Or… What have the Ro
mansbots ever done for us?
Machine learning is one of the most exciting new technologies to have emerged in recent years. It is a branch of Artificial Intelligence that gives computers the ability to learn without being explicitly programmed.
This article will explore some of the ways that machine learning can be applied to digital marketing.
Why should marketing care about machine learning?
Over the last couple of years, the world of digital marketing has been revolutionised by machine learning. This has been a profound change in the way that we use data to make decisions and has changed the way that we approach marketing.
Machine learning can be applied to online marketing to analyse customer behaviour and predict future patterns without the need for input from a human (and considerably faster than a human!) In this way, organisations can more easily develop strategies based on changes in consumer needs and tastes.
As a form of AI, machine learning can also help companies anticipate how customers might react to new products or services. Machine learning could help predict customer demographics and psychographic profiles, along with their likely purchasing habits. The company could then use this information to tailor their marketing strategies to certain customer groups.
In fact, Google uses machine learning in almost everything it does. From analytics to ads to voice recognition, it utilises the masses of data it gets to make informed decisions and analyses this on our behalf.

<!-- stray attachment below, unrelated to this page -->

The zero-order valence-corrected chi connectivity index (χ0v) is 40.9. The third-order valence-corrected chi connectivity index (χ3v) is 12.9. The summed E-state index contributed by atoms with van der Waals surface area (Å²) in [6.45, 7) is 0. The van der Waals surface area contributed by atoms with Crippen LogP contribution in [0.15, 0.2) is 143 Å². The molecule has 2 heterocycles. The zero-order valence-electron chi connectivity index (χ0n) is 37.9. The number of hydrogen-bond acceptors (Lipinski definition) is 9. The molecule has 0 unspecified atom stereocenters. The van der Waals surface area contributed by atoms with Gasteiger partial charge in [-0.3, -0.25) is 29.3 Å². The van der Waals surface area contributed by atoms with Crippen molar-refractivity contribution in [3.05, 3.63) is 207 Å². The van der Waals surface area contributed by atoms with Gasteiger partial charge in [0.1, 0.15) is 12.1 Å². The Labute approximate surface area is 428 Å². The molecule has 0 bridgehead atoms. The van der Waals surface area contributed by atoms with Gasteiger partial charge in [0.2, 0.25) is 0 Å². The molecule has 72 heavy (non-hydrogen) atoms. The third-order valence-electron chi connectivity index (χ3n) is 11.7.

The great thing is, we can also use the same approaches to leverage data ourselves. This brings opportunities beyond what Google can offer us in its tools and also greater ability to tailor our efforts to any goal we choose.
Applications of Machine Learning in marketing
Here’s a brief overview of some key areas in which machine learning is benefiting marketing.
Machines are great at working with data that would be either tedious or incomprehensible to humans. By applying algorithms to large data sets, we can reveal all kinds of patterns that would otherwise go unnoticed by manually observing spreadsheets. This could include features such as:
- Correlations: These can reveal relationships within data you hadn’t considered.
- Trends: Beyond simple 2D and 3D plots, there can be hidden trends that are difficult to spot.
- Clustering: Given that most data is too complex to be visualised all at once, it can be almost impossible to see similarities between multiple, disparate variables.
- Outliers and anomalies: Again, this can be a very difficult thing to establish manually when the data is complex.
- “Big data”: While some data analysis can be done in a spreadsheet with clever use of formulae, when the data set gets above a certain size, this approach will stop being practical. A machine learning approach allows us to cope with extremely large data sets.
Automation and personalisation
By learning as it goes along (or “online” in machine learning speak), an algorithm can automatically adjust settings based on external events (think: user behaviour).
Applications could include:
- Suggested content on a website based on similar users (think: movie recommendations)
- Responding dynamically to how long a browsing session has been active (think: visitor attention span!)
- Advertising relevant products dynamically based on weather conditions without having to tag every product you sell (think: UK summer & umbrellas!)